Have you ever had to debug a Qt program running on a different computer? There are a few special things that you must do in Qt Creator in order to properly get all of the debug information out from the device.
In my case, I’m debugging a Qt program running on an ARM processor, while debugging through my x86 computer.
First of all, you will need a root filesystem on your local computer that matches what is installed on your board. See my guide on cross-compling Qt for ARM for information on how to use qemu-debootstrap to create a new rootfilesystem. Alternatively, this should also work with any other filesystem that you create(e.g. through yocto).
Now that you have your root filesystem, here’s how to setup Qt Creator correctly:
- (optional) install the qt sources. On Debian, you can easily do this with:
$ apt-get source qt5-default
- (optional) Once you have the Qt sources, go to Tools -> Options -> Debugger and click ‘Add Qt sources’ at the bottom and add the source path for Qt. The source path should be /var/tmp/qt-src, the target path should be the directory in which you executed the apt-get source line above, for example it may be /home/username/qt/qtbase-opensource-src-5.3.2+dfsg/src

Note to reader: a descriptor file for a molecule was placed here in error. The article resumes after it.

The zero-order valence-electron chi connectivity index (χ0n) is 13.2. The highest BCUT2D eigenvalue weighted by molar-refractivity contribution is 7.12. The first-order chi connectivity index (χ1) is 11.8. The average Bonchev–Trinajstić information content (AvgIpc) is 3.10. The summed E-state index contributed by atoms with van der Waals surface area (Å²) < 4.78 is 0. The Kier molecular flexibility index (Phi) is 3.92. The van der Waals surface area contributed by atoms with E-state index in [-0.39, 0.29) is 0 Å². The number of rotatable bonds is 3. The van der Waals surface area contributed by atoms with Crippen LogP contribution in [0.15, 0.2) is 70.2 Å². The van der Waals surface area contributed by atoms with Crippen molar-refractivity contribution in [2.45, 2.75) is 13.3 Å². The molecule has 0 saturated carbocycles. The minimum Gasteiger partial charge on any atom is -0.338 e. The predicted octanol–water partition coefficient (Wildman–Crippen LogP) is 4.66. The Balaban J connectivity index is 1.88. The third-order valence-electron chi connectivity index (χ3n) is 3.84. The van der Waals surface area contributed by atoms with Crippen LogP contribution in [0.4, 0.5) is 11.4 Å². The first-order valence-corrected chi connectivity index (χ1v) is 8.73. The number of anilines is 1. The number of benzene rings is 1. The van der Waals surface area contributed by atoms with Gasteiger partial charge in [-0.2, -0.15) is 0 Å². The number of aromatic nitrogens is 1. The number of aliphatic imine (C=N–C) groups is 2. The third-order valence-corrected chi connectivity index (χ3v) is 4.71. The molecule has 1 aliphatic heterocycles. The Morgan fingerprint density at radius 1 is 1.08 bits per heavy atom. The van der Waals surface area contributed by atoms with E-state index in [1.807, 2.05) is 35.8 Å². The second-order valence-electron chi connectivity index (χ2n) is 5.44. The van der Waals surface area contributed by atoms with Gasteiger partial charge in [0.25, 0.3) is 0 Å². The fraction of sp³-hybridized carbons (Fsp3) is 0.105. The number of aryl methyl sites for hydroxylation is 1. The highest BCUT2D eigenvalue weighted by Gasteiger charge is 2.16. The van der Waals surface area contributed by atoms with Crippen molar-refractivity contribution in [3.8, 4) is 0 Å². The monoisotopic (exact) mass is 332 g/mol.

- Under Tools -> Options -> Debugger, go to the GDB tab and add these additional startup commands:
set sysroot /path/to/rootfs set debug-file-directory /path/to/rootfs/usr/lib/debug
- Install the debug symbols in your rootfs:
$ sudo chroot /path/to/rootfs # apt-get install qtbase5-dbg
- Go to Window -> Views -> Debugger log. This will open up a new panel in Qt Creator that gives you the output from GDB.
- Run the program with GDB through Qt Creator as you would normally.
- When you hit a breakpoint or encounter an exception in the program, send the command ‘sharedlibrary’ to GDB. This will load the shared libraries, but it will not update your stack trace immediately. Either switch threads, or through the program for the stack trace to be updated in the GDB view.
You should now have a fully functioning remote debugging system.